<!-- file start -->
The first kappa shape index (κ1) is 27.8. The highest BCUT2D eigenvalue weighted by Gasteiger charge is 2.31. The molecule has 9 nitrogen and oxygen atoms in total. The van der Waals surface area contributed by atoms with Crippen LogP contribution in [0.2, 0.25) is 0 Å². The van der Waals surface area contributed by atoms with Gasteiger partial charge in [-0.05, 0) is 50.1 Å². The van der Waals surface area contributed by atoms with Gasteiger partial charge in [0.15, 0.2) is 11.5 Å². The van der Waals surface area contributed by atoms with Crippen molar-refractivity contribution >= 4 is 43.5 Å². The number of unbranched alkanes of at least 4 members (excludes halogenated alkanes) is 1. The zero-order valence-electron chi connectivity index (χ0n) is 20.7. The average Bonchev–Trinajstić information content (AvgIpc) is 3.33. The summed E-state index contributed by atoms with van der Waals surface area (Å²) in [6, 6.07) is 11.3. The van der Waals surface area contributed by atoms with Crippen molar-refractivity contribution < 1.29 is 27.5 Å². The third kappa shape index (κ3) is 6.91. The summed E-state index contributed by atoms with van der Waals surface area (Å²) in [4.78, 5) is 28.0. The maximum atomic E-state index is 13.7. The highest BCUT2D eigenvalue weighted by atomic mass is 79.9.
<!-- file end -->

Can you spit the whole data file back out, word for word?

The first kappa shape index (κ1) is 27.8. The highest BCUT2D eigenvalue weighted by Gasteiger charge is 2.31. The molecule has 9 nitrogen and oxygen atoms in total. The van der Waals surface area contributed by atoms with Crippen LogP contribution in [0.2, 0.25) is 0 Å². The van der Waals surface area contributed by atoms with Gasteiger partial charge in [-0.05, 0) is 50.1 Å². The van der Waals surface area contributed by atoms with Gasteiger partial charge in [0.15, 0.2) is 11.5 Å². The van der Waals surface area contributed by atoms with Crippen molar-refractivity contribution >= 4 is 43.5 Å². The number of unbranched alkanes of at least 4 members (excludes halogenated alkanes) is 1. The zero-order valence-electron chi connectivity index (χ0n) is 20.7. The average Bonchev–Trinajstić information content (AvgIpc) is 3.33. The summed E-state index contributed by atoms with van der Waals surface area (Å²) in [6, 6.07) is 11.3. The van der Waals surface area contributed by atoms with Crippen molar-refractivity contribution < 1.29 is 27.5 Å². The third kappa shape index (κ3) is 6.91. The summed E-state index contributed by atoms with van der Waals surface area (Å²) in [4.78, 5) is 28.0. The maximum atomic E-state index is 13.7. The highest BCUT2D eigenvalue weighted by atomic mass is 79.9.